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ALS Disease Research Articles

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Federal (DOD) Grant: Development of Lead Agents for ALS Treatment in Preclinical Model Systems Based on Differential Gene Expression of IGF-II

Whether familial or sporadic; ALS is a neurodegenerative disorder characterized by the progressive loss of somatic, but not autonomic motor neurons (MNs), and the degeneration of a fraction of long-distance cortical neurons projecting to the spinal cord. Remarkably, even within such different somatic MN populations, there is a predictable selective vulnerability in ALS (and SOD1G93A transgenic animals, see below). In ALS, the MN pools of the oculomotor/trochlear complex and the sacral motor neurons are relatively healthy compared to cranial nerve XII and spinal motor neurons, which eventually die. The underlying cell biology responsible for this relative, selective and predictable vulnerability of different cell population in ALS is unknown. However, we believe that the physiological and biological differences between such cell populations can provide unique insights and drug discovery by targeting the biochemical pathways that provide resilience or vulnerability against genetic and environmental etiological agents of ALS. Based on our concept of identifying new targets for drugs by a LCM gene microarray probe based cell type specific analysis on inherently resilient versus vulnerable cell populations in the brain, we analyzed differential gene expression in affected and unaffected motor neuron nuclei of the normal rat. We have previously and successfully applied this type of analysis to identify lead agents for Parkinsonís disease (PD) therapy. We believe this is the first comprehensive gene expression analysis of motor neuron pools, revealing innate physiological properties of these different motor neurons that may explain their differential vulnerability to degeneration. From our gene expression profile, we have identified 2 genes (peripherin and IGF-II) and their pathways that correspond to vulnerability or resilience, respectively. We have preliminary evidence indicating that enhancing the IGF-II is neuroprotective for motorneurons.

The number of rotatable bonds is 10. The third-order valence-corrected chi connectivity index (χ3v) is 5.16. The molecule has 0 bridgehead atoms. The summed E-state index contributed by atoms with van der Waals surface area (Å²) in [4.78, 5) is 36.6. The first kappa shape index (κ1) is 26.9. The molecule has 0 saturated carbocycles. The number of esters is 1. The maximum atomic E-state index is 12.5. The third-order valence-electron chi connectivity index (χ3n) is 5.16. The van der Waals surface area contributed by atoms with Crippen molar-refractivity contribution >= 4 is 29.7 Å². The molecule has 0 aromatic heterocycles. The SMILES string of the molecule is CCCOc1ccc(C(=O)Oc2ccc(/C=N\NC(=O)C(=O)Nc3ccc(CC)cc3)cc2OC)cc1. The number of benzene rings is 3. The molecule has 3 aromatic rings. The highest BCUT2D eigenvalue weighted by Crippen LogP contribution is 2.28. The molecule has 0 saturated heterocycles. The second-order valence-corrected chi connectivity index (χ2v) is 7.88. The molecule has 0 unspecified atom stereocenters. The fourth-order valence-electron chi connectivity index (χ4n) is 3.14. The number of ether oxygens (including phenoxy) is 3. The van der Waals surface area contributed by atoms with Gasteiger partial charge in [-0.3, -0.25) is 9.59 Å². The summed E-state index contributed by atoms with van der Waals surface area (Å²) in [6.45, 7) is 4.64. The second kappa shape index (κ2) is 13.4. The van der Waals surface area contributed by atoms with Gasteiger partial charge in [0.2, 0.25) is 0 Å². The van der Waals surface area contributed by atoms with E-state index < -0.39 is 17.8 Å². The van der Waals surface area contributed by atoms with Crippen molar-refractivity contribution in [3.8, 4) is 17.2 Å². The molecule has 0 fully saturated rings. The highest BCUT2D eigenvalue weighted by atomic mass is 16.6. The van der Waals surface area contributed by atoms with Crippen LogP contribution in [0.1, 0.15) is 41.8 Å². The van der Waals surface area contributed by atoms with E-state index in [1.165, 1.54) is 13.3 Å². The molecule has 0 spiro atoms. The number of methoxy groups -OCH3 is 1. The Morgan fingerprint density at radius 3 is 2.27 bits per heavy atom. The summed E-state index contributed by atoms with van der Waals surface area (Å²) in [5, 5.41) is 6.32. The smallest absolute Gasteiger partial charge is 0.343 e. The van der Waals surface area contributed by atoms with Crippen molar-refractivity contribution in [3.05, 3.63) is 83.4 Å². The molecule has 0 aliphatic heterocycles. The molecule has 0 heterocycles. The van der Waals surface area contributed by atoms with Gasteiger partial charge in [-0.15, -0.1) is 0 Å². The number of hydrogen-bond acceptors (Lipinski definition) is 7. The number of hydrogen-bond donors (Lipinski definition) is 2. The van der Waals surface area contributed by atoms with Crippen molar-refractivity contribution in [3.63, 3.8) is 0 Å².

Federal (DOD) Grant: AAV-Mediated Inclusion Formation as a Novel Gene Therapy Strategy for the Assessment and Treatment of ALS

Amyotrophic lateral sclerosis (ALS) is a devastating neurodegenerative disease that attacks the motor neurons of the brain and spinal cord of healthy adults.  The disease progresses rapidly and is always fatal, leaving patients paralyzed and unable to breath.  There is still no known cause for the majority of cases and no effective treatment or cure.

One of the major pathological features of ALS is the accumulation of large protein aggregates inside degenerating neurons.  Surprisingly, very few studies have examined the effects of aggregation in ALS.  This is likely because the role of aggregation remains controversial, with researchers implicating them either as neurotoxic, with harmful effects on normal cellular function, or as neuroprotective, presumably by acting to sequester harmful proteins.  We believe that by studying the role of aggregates during stress and/or disease, we may gain valuable insight into the cause and propagation of ALS, with significant impact for the development of new therapies.  The research that we propose, here, is based on our own recent data and from a growing pool of research indicating that large aggregations form as a natural protective mechanism against disease.  We believe that this protective response comes too late in disease to have any significant impact on motor neuron survival and we therefore propose to provide these aggregates as early as possible to treat the disease.